[Pacemaker] Resource monitoring actions when a resource diesuncleanly

Michael Hittesdorf michael.hittesdorf at chicagotrading.com
Thu Jan 6 12:54:10 EST 2011

Your init script needs to be LSB compliant. See this link for details
ned/ap-lsb.html. Basically, in the case of stop, it always needs to
return 0.  You can change the squid init script or write an lsb
compliant wrapper init script that calls the squid init script.  Hope
this helps.





From: Andrew Lacey [mailto:alacey at brynmawr.edu] 
Sent: Thursday, January 06, 2011 11:41 AM
To: pacemaker at oss.clusterlabs.org
Subject: [Pacemaker] Resource monitoring actions when a resource



First off, I'm new to Pacemaker and there's a tremendous amount of
information to sift through, so my apologies if this has been answered

I'm trying to set up a simple 2-node active/passive cluster that runs
squid (reverse proxy for web services) on a service IP address. I'm not
using STONITH because there's no shared data, so nothing horrible would
happen if squid somehow ends up running on both boxes. So, there are
just two resources, squid itself and the IP address, configured as a
resource group because they must be on the same machine.

I've done some investigation on setting up resource monitoring for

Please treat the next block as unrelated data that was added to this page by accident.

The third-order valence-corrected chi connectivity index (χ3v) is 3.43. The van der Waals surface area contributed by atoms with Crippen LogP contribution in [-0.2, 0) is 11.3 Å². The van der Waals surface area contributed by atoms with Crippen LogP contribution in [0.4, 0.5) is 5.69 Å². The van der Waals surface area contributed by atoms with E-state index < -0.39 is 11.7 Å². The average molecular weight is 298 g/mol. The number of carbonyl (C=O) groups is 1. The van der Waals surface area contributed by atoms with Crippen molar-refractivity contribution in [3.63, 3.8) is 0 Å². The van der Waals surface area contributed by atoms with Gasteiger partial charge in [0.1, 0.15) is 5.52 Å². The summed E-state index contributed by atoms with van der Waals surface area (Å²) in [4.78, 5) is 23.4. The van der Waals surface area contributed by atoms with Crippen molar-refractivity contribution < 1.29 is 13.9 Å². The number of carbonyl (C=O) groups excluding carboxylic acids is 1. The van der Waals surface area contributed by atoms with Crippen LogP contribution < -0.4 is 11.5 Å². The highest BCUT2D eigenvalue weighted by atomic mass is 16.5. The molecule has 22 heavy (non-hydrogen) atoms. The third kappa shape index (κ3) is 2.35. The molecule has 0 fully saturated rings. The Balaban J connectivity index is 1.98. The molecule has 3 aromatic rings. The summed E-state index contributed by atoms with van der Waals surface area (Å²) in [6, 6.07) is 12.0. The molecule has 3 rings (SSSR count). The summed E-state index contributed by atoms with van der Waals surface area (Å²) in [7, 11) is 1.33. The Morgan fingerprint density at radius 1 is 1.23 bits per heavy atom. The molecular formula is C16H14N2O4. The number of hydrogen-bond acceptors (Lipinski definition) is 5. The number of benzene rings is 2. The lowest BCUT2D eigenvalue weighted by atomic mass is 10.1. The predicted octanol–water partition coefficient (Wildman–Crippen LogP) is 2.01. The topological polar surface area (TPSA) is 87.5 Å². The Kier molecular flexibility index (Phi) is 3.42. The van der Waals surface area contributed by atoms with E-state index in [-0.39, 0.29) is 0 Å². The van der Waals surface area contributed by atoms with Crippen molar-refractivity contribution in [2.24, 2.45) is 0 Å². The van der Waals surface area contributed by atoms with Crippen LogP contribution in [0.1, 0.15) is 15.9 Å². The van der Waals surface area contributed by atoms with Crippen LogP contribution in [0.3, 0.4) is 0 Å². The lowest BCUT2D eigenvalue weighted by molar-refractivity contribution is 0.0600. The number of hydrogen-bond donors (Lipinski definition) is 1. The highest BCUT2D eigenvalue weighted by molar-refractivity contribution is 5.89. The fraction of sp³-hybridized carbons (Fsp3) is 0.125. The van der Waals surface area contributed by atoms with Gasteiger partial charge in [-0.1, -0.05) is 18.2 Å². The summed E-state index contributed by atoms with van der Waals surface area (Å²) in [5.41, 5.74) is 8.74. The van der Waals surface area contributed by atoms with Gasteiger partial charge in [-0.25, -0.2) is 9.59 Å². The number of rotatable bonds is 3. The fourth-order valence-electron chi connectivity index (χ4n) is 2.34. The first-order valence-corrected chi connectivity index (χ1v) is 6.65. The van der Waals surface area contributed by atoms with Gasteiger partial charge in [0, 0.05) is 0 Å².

squid. Ideally, if squid dies for any reason on the currently-active
node, I would like to fail both resources (squid and IP) over to the
other node. For resource monitoring, there is an on-fail action called
"standby", which is described as: "Move all resources away from the node
on which the resource failed." That sounded to me like what I want, so I
tested it. Unfortunately, I found that if squid dies uncleanly
(simulated by issuing a kill -9 to its process), Pacemaker gets into an
infinite loop of repeatedly trying to use the init script to "stop"
squid. The init script is returning some error value because, in its
words, "squid is dead but pid file exists". squid is never started on
the other node because Pacemaker is never satisfied that it has truly
stopped on the original node.

Since a typical unexpected software failure would be an unclean failure
(seg fault or whatever), this monitoring doesn't seem very useful if it
always gets stuck trying to "stop" the crashed service before taking any
further action. Is there a generally-accepted way around this? Should
the init script (LSB) be rewritten to respond differently to this
situation, or is there some way to get Pacemaker to respond differently?


-Andrew L

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